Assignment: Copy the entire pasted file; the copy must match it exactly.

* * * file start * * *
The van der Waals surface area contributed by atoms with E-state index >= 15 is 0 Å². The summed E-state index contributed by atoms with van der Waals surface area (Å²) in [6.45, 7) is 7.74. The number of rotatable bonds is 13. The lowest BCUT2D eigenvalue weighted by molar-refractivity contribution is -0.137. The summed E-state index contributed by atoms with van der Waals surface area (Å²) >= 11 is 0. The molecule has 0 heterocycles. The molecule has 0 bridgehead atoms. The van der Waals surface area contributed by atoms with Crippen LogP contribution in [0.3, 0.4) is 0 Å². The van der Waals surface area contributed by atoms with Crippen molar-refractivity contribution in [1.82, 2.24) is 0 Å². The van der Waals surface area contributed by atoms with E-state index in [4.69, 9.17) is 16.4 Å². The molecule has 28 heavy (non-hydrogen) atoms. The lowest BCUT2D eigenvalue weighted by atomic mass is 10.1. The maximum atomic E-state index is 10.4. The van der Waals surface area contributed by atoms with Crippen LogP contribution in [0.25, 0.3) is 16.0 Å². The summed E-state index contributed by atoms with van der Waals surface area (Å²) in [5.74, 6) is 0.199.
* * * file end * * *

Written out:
The van der Waals surface area contributed by atoms with E-state index >= 15 is 0 Å². The summed E-state index contributed by atoms with van der Waals surface area (Å²) in [6.45, 7) is 7.74. The number of rotatable bonds is 13. The lowest BCUT2D eigenvalue weighted by molar-refractivity contribution is -0.137. The summed E-state index contributed by atoms with van der Waals surface area (Å²) >= 11 is 0. The molecule has 0 heterocycles. The molecule has 0 bridgehead atoms. The van der Waals surface area contributed by atoms with Crippen LogP contribution in [0.3, 0.4) is 0 Å². The van der Waals surface area contributed by atoms with Crippen molar-refractivity contribution in [1.82, 2.24) is 0 Å². The van der Waals surface area contributed by atoms with E-state index in [4.69, 9.17) is 16.4 Å². The molecule has 28 heavy (non-hydrogen) atoms. The lowest BCUT2D eigenvalue weighted by atomic mass is 10.1. The maximum atomic E-state index is 10.4. The van der Waals surface area contributed by atoms with Crippen LogP contribution in [0.25, 0.3) is 16.0 Å². The summed E-state index contributed by atoms with van der Waals surface area (Å²) in [5.74, 6) is 0.199.